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Milan – story of a business capital of Europe

Milan torre velasca
Written by Angela

If I were to ask you what the capital of Italy is, you would not have any trouble answering that it is Rome. And you would be right, of course. However, you might have heard Milan being referred to as the industrial or financial capital of Italy or even the overall “business” capital. Over the years (or, more precisely, the centuries), Milan has built a solid entrepreneurial tradition and it is today the one Italian city that feels most like a European capital. Most international corporations that have offices in Italy picked Milan as their national headquarters and a significant part of the media industry and financial ecosystem of the Country revolve around this incredible city. Milan also has a lively art scene and a well-earned reputation as a hotbed for science and research. What is the origin of this city’s complex and many-layered identity? Let’s take a look at its recent history.

The Industrial Capital

During the first Industrial Revolution and later on, all through the heated era of class struggle that followed WWII, Milan’s identity as a city of entrepreneurs was consolidated. The city’s urban expansion is strictly connected to its industrialization, as a significant part of the workforce shifted from agriculture to heavy industry. At the same time, workers from the south joined the ones flocking to Milan from the surrounding northern regions, to power the assembly lines of thousands of factories producing everything from textiles to engines. Some of the brand names that achieved international success in that period have become part of the city’s own identity and history. As a result, the number of workers employed by those companies rose steadily throughout the first half of the XX Century. As Italy was hit by the oil crisis of the 70s, however, many factories had to downsize and a significant part of the workers that were let go decided to profit from their own skills, by starting small companies in the local hinterland, thus planting the seed for another great Milanese tradition: small, independent entrepreneurship.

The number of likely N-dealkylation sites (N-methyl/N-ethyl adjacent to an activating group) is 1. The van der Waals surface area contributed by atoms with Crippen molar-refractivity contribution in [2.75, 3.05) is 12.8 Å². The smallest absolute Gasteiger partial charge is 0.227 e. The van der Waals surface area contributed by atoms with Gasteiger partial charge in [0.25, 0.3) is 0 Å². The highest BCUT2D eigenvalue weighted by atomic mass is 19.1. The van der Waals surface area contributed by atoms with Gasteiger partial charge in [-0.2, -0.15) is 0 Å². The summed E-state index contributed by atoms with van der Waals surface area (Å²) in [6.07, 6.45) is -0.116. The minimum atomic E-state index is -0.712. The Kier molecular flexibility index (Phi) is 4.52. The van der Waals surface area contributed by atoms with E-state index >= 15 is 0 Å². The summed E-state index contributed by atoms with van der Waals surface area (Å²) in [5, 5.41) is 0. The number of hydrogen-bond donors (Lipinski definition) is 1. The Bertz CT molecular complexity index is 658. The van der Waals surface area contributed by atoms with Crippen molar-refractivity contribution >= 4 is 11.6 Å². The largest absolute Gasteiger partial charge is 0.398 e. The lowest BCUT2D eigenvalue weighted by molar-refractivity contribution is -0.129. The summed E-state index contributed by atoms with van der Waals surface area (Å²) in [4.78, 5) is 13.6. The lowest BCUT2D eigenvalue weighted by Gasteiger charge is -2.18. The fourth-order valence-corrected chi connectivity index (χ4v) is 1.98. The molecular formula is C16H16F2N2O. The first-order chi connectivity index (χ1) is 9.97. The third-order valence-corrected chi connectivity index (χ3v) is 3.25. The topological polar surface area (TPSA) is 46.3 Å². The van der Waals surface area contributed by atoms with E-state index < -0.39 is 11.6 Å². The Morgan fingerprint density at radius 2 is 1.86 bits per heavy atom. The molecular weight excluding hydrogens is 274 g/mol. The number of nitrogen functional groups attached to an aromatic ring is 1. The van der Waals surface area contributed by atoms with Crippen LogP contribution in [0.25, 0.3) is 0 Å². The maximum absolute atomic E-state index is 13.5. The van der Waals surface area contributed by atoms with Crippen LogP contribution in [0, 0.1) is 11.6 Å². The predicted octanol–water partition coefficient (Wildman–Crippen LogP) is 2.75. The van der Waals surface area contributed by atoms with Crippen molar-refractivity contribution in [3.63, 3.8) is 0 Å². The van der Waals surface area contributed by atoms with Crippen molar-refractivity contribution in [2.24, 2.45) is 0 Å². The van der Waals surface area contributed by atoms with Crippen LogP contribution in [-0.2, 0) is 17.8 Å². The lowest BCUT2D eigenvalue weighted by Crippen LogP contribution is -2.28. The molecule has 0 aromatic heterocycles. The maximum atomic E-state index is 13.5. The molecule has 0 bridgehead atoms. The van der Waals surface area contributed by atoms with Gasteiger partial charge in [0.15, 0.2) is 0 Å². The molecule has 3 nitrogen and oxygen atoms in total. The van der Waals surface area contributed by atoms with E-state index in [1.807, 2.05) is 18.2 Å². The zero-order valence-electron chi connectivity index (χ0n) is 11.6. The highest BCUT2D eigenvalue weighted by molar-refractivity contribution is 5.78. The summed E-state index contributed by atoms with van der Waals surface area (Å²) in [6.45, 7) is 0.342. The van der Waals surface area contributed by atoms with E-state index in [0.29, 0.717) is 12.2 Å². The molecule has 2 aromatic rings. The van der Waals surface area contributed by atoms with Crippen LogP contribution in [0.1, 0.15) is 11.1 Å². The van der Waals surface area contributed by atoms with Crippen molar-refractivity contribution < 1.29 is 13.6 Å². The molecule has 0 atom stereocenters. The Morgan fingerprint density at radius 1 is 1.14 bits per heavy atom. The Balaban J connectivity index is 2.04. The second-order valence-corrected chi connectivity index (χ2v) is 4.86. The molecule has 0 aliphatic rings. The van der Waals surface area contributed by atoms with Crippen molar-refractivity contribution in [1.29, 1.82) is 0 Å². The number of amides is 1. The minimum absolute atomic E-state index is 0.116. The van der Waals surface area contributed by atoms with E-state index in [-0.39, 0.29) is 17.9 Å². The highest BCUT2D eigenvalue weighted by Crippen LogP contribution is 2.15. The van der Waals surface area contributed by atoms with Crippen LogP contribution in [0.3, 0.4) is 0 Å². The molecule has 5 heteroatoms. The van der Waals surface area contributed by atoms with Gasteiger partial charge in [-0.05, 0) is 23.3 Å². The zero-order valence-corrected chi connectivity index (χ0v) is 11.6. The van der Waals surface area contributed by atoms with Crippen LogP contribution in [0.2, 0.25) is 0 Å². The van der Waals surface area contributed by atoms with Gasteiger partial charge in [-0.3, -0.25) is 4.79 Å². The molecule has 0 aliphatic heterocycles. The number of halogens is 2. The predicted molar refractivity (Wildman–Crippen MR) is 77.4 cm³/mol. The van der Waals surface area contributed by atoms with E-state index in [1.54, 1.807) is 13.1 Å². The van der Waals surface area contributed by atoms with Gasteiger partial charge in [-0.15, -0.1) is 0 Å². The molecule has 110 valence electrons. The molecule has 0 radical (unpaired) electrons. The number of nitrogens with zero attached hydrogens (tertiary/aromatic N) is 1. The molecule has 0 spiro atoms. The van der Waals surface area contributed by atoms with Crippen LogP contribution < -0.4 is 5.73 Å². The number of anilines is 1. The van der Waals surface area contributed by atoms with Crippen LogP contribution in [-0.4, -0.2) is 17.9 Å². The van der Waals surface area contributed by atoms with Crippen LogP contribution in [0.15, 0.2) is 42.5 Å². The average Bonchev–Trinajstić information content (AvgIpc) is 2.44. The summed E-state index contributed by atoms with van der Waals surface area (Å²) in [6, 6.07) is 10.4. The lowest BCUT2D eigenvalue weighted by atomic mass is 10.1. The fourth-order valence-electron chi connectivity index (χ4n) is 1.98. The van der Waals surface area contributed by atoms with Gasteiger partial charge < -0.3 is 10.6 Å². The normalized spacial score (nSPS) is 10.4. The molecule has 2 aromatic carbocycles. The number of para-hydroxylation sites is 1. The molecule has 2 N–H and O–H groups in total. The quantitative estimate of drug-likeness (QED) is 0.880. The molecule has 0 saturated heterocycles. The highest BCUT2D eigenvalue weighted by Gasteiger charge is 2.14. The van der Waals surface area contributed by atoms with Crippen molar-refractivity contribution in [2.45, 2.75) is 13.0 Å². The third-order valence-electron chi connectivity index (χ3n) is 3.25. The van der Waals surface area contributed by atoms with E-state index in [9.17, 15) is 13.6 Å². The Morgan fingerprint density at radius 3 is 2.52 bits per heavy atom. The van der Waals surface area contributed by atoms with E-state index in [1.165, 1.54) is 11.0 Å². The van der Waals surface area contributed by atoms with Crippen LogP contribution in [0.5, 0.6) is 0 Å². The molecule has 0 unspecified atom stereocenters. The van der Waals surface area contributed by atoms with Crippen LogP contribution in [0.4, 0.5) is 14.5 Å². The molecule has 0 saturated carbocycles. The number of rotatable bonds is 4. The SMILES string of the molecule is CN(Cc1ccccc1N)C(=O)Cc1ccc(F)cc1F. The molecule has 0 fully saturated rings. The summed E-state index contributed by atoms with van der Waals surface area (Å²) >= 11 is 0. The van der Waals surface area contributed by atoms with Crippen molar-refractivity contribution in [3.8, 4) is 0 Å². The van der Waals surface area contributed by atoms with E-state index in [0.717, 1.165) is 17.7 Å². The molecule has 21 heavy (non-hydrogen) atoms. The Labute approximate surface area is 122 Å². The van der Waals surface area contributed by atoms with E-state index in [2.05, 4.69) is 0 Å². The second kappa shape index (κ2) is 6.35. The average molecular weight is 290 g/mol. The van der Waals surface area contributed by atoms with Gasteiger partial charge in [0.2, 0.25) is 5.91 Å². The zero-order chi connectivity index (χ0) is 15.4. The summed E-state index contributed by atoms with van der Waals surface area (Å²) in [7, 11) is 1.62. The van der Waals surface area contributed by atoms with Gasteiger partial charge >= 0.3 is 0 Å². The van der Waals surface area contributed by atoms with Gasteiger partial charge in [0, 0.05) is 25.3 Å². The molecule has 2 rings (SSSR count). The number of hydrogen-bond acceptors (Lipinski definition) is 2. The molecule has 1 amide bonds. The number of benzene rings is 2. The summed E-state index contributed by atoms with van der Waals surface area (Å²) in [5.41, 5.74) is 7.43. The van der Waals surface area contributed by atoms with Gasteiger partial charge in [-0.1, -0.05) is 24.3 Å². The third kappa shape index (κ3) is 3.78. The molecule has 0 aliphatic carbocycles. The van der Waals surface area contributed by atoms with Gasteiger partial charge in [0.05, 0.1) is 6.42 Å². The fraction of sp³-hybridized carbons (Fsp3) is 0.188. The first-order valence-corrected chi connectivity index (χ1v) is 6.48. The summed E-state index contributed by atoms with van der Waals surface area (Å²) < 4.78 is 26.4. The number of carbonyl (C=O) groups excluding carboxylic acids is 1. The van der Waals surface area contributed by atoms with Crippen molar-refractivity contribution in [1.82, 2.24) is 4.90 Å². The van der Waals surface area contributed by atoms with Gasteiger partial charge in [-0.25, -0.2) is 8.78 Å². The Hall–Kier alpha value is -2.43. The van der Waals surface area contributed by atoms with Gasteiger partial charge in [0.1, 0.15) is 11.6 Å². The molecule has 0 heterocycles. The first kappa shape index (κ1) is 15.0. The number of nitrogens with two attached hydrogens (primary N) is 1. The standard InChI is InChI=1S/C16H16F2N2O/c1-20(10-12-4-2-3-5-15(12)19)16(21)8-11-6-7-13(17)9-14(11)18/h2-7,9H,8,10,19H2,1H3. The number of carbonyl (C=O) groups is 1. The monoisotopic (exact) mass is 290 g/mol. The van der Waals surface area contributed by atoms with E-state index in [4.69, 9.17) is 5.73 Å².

Milan black and white bovisa station

The Financial Capital

This massive shift of resources and workforce did not tarnish Milan’s signature enterprising spirit and, throughout the second half of the Century, the city discovered its financial vocation, taking advantage of its privileged position close to the heart of Europe. As services gradually took the place of goods as Milan’s primary output, a profitable ecosystem was created for a new form of industry to take over. Slowly but surely, Milan came closer to what it was in the XVIII and XIX century – and what it stays to this day: a city of artists and thinkers, of researchers and scientists, of culture, politics, and communication. The vestiges of its glorious industrial past can still be seen in the impressive reclaimed buildings that dot the city and that are currently living new and exciting lives as museums, private residences and event venues.

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Still standing: Milan’s future

The whole process that led to the first and second industrial revolution in Milan, of course, was all but painless. Since the first railway was introduced in the XIX Century and factories started cropping up and attracting farm workers, every step of this evolution has resulted in a traumatic shift. As the countryside was being emptied of workers, a new class of “local” immigrants (from the rest of Lombardy, but also from Veneto and from the South) struggled to make a living and to integrate in a city that appeared cold and distant, with the middle-classes and the cultural elites that didn’t take well to the newcomers’ attitude and needs. This was before class struggle became fashionable in the 70s, of course. What really makes Milan unique, however, is its uncommon resilience. The ghost of its class struggle and its industrial past has not been forgotten or hidden: like everything in the history of this city, it is still standing and it constitutes a vital layer of its identity. Iconic places like the Triennale Museum or the Fabbrica del Vapore and the famous Hangar Bicocca are proof of that. As Milan grows, it doesn’t leave anyone or anything behind, it just transforms everything and changes with the times, while remaining uniquely itself.

Milan duomo rainy

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Informazioni sull'autore


Publisher and co-founder of the communication agency Fiore & Conti Gbr. She lives and works in Berlin.

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